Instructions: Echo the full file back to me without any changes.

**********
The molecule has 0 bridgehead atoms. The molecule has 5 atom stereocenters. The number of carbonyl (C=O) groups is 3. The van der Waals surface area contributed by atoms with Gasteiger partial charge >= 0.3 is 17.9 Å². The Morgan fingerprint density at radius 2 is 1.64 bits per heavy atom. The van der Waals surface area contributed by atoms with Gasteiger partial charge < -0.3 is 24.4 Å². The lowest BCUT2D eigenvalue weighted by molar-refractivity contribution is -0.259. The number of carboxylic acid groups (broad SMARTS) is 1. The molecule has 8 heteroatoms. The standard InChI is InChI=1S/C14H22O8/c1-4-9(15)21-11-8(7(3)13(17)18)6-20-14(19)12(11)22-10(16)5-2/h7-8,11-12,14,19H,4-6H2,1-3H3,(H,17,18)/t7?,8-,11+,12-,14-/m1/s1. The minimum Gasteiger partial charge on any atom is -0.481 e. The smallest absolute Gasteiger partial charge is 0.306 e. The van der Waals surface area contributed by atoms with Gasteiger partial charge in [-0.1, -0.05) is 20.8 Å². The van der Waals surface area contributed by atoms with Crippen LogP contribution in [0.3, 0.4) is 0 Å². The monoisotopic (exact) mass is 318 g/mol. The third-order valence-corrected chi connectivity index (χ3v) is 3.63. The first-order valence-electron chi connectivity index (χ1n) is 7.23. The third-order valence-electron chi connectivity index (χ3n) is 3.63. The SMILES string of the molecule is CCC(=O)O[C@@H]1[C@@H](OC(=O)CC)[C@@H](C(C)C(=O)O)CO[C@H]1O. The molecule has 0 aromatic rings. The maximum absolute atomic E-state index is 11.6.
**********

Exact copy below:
The molecule has 0 bridgehead atoms. The molecule has 5 atom stereocenters. The number of carbonyl (C=O) groups is 3. The van der Waals surface area contributed by atoms with Gasteiger partial charge >= 0.3 is 17.9 Å². The Morgan fingerprint density at radius 2 is 1.64 bits per heavy atom. The van der Waals surface area contributed by atoms with Gasteiger partial charge < -0.3 is 24.4 Å². The lowest BCUT2D eigenvalue weighted by molar-refractivity contribution is -0.259. The number of carboxylic acid groups (broad SMARTS) is 1. The molecule has 8 heteroatoms. The standard InChI is InChI=1S/C14H22O8/c1-4-9(15)21-11-8(7(3)13(17)18)6-20-14(19)12(11)22-10(16)5-2/h7-8,11-12,14,19H,4-6H2,1-3H3,(H,17,18)/t7?,8-,11+,12-,14-/m1/s1. The minimum Gasteiger partial charge on any atom is -0.481 e. The smallest absolute Gasteiger partial charge is 0.306 e. The van der Waals surface area contributed by atoms with Gasteiger partial charge in [-0.1, -0.05) is 20.8 Å². The van der Waals surface area contributed by atoms with Crippen LogP contribution in [0.3, 0.4) is 0 Å². The monoisotopic (exact) mass is 318 g/mol. The third-order valence-corrected chi connectivity index (χ3v) is 3.63. The first-order valence-electron chi connectivity index (χ1n) is 7.23. The third-order valence-electron chi connectivity index (χ3n) is 3.63. The SMILES string of the molecule is CCC(=O)O[C@@H]1[C@@H](OC(=O)CC)[C@@H](C(C)C(=O)O)CO[C@H]1O. The molecule has 0 aromatic rings. The maximum absolute atomic E-state index is 11.6.